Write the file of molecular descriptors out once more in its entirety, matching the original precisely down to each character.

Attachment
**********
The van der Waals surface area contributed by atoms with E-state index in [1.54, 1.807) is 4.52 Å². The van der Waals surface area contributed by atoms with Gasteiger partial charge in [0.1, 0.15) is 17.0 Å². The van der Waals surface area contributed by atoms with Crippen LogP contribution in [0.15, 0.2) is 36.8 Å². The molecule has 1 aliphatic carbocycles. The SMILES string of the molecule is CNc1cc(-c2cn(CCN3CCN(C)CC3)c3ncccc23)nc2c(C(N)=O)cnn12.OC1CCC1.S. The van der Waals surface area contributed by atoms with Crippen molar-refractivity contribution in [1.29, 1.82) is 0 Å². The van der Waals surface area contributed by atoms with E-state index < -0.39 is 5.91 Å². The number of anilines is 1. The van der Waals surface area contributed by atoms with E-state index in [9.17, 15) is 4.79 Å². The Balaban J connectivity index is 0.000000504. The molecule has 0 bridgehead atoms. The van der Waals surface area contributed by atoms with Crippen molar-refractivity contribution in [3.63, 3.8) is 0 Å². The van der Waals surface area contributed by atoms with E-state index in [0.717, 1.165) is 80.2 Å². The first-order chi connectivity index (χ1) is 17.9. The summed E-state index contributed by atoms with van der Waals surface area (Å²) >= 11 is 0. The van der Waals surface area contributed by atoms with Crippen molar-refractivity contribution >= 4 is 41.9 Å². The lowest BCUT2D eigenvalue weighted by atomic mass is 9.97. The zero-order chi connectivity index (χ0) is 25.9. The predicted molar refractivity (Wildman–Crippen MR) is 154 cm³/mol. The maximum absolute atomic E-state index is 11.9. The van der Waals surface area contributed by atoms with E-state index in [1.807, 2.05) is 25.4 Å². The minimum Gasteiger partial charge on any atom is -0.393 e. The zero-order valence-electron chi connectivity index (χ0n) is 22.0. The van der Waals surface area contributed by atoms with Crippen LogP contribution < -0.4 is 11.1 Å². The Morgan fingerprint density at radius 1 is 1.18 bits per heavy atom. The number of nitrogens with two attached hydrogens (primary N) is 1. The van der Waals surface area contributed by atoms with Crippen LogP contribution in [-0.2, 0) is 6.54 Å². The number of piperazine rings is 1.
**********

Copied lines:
The van der Waals surface area contributed by atoms with E-state index in [1.54, 1.807) is 4.52 Å². The van der Waals surface area contributed by atoms with Gasteiger partial charge in [0.1, 0.15) is 17.0 Å². The van der Waals surface area contributed by atoms with Crippen LogP contribution in [0.15, 0.2) is 36.8 Å². The molecule has 1 aliphatic carbocycles. The SMILES string of the molecule is CNc1cc(-c2cn(CCN3CCN(C)CC3)c3ncccc23)nc2c(C(N)=O)cnn12.OC1CCC1.S. The van der Waals surface area contributed by atoms with Crippen molar-refractivity contribution in [1.29, 1.82) is 0 Å². The van der Waals surface area contributed by atoms with E-state index < -0.39 is 5.91 Å². The number of anilines is 1. The van der Waals surface area contributed by atoms with E-state index in [9.17, 15) is 4.79 Å². The Balaban J connectivity index is 0.000000504. The molecule has 0 bridgehead atoms. The van der Waals surface area contributed by atoms with Crippen molar-refractivity contribution in [3.63, 3.8) is 0 Å². The van der Waals surface area contributed by atoms with E-state index in [0.717, 1.165) is 80.2 Å². The first-order chi connectivity index (χ1) is 17.9. The summed E-state index contributed by atoms with van der Waals surface area (Å²) >= 11 is 0. The van der Waals surface area contributed by atoms with Crippen molar-refractivity contribution >= 4 is 41.9 Å². The lowest BCUT2D eigenvalue weighted by atomic mass is 9.97. The zero-order chi connectivity index (χ0) is 25.9. The predicted molar refractivity (Wildman–Crippen MR) is 154 cm³/mol. The maximum absolute atomic E-state index is 11.9. The van der Waals surface area contributed by atoms with E-state index in [1.807, 2.05) is 25.4 Å². The minimum Gasteiger partial charge on any atom is -0.393 e. The zero-order valence-electron chi connectivity index (χ0n) is 22.0. The van der Waals surface area contributed by atoms with Crippen LogP contribution < -0.4 is 11.1 Å². The Morgan fingerprint density at radius 1 is 1.18 bits per heavy atom. The number of nitrogens with two attached hydrogens (primary N) is 1. The van der Waals surface area contributed by atoms with Crippen LogP contribution in [-0.2, 0) is 6.54 Å². The number of piperazine rings is 1.